Since I talked up this style so much in my last blog, I figured I’d better review an example of it. This one comes from the renowned German brewery Weihenstephan. I poured three-quarters of the bottle into my Weihenstephan World Cup-inspired odd-shaped footed weizen glass. It raises a large fizzy head that quickly subsides due to the beer’s acidity; body shows a very clear gold with frenetic bubbles. The last pour adds a lot of kombucha-culture-like sediment – as you can see, there are a lot of floaties with that last pour. I’ll rate the appearance highly on the strength of the first pour, because in all honesty all that sediment floating around after the second looks disconcerting. As an aside, if you have an unfiltered, unpasteurized beer such as this one with a lot of sediment on the bottom of the bottle, and it gets into the beer, don’t worry – it might cause the beer to look a little funky, but I guarantee that drinking it won’t hurt you. In fact, that sediment, gross as it may appear in the glass, is high in vitamin B.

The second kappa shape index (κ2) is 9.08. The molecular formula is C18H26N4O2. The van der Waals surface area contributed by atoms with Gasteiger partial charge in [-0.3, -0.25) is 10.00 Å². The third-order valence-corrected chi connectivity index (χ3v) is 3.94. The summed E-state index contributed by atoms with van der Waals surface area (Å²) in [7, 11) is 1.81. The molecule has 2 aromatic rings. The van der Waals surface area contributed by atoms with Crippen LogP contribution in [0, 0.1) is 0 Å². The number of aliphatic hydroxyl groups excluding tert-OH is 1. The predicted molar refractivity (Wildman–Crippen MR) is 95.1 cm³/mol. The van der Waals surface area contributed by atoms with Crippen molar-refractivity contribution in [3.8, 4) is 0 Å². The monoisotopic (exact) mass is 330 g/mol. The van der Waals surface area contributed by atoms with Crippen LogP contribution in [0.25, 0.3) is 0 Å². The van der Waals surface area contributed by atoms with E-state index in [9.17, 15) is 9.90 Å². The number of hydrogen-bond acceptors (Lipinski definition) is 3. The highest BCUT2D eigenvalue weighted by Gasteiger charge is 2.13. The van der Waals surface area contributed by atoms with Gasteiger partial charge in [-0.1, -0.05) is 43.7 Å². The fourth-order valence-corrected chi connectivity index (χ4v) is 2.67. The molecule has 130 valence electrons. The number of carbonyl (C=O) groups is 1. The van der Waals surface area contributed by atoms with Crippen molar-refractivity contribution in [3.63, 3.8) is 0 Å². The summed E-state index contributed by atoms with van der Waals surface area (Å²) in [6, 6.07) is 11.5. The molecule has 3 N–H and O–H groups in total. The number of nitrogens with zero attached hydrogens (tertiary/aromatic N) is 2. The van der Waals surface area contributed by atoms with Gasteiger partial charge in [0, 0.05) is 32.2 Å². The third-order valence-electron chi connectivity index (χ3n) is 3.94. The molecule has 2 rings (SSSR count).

It actually smells a lot like kombucha. Lemon zest with a hint of cat pee and sweaty sock, pretty on-par for style.
Not as tart as American takes on this style that I’ve tried, but the flavor here has good depth to it. It’s both lemony and a little savory at the same time. Funky lacto is apparent, again, with a tart (but not sour) kombucha tea flavor. Mouthfeel is spritely, but not a lot of body even for this style. If anything is lacking with this beer, I think it’s probably the wheat backbone just not being as robust as it could be.
Extremely drinkable. I could drink the hell out of this, so refreshing. The ABV is 5%, on the strong side for this style, but I barely feel it. It would not be a chore at all to drink a couple bottles on a hot day.
Beer Advocate 4.08